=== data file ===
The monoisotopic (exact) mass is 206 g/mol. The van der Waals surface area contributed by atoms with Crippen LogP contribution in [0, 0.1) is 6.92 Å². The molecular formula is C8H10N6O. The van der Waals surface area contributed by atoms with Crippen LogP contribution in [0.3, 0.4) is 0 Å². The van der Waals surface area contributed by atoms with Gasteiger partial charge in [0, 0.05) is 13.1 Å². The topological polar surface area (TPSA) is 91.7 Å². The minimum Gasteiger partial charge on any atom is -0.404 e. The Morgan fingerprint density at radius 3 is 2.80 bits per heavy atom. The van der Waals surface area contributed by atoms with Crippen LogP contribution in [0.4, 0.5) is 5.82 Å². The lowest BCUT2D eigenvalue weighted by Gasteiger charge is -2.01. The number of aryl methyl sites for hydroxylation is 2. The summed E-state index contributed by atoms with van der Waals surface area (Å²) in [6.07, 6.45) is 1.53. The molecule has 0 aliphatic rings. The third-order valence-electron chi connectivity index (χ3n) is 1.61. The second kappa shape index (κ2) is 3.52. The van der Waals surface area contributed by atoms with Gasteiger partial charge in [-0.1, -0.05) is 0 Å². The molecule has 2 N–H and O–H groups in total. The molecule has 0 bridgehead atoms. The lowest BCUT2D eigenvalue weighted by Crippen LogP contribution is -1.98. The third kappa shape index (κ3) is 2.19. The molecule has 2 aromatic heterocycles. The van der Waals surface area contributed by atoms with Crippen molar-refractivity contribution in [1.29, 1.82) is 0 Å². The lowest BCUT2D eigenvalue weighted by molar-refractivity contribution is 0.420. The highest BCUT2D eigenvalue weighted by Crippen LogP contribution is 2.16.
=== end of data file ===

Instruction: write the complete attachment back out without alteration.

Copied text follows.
The monoisotopic (exact) mass is 206 g/mol. The van der Waals surface area contributed by atoms with Crippen LogP contribution in [0, 0.1) is 6.92 Å². The molecular formula is C8H10N6O. The van der Waals surface area contributed by atoms with Crippen LogP contribution in [0.3, 0.4) is 0 Å². The van der Waals surface area contributed by atoms with Gasteiger partial charge in [0, 0.05) is 13.1 Å². The topological polar surface area (TPSA) is 91.7 Å². The minimum Gasteiger partial charge on any atom is -0.404 e. The Morgan fingerprint density at radius 3 is 2.80 bits per heavy atom. The van der Waals surface area contributed by atoms with Crippen LogP contribution in [0.4, 0.5) is 5.82 Å². The lowest BCUT2D eigenvalue weighted by Gasteiger charge is -2.01. The number of aryl methyl sites for hydroxylation is 2. The summed E-state index contributed by atoms with van der Waals surface area (Å²) in [6.07, 6.45) is 1.53. The molecule has 0 aliphatic rings. The third-order valence-electron chi connectivity index (χ3n) is 1.61. The second kappa shape index (κ2) is 3.52. The van der Waals surface area contributed by atoms with Gasteiger partial charge in [-0.1, -0.05) is 0 Å². The molecule has 2 N–H and O–H groups in total. The molecule has 0 bridgehead atoms. The lowest BCUT2D eigenvalue weighted by Crippen LogP contribution is -1.98. The third kappa shape index (κ3) is 2.19. The molecule has 2 aromatic heterocycles. The van der Waals surface area contributed by atoms with Crippen molar-refractivity contribution in [1.29, 1.82) is 0 Å². The lowest BCUT2D eigenvalue weighted by molar-refractivity contribution is 0.420. The highest BCUT2D eigenvalue weighted by Crippen LogP contribution is 2.16.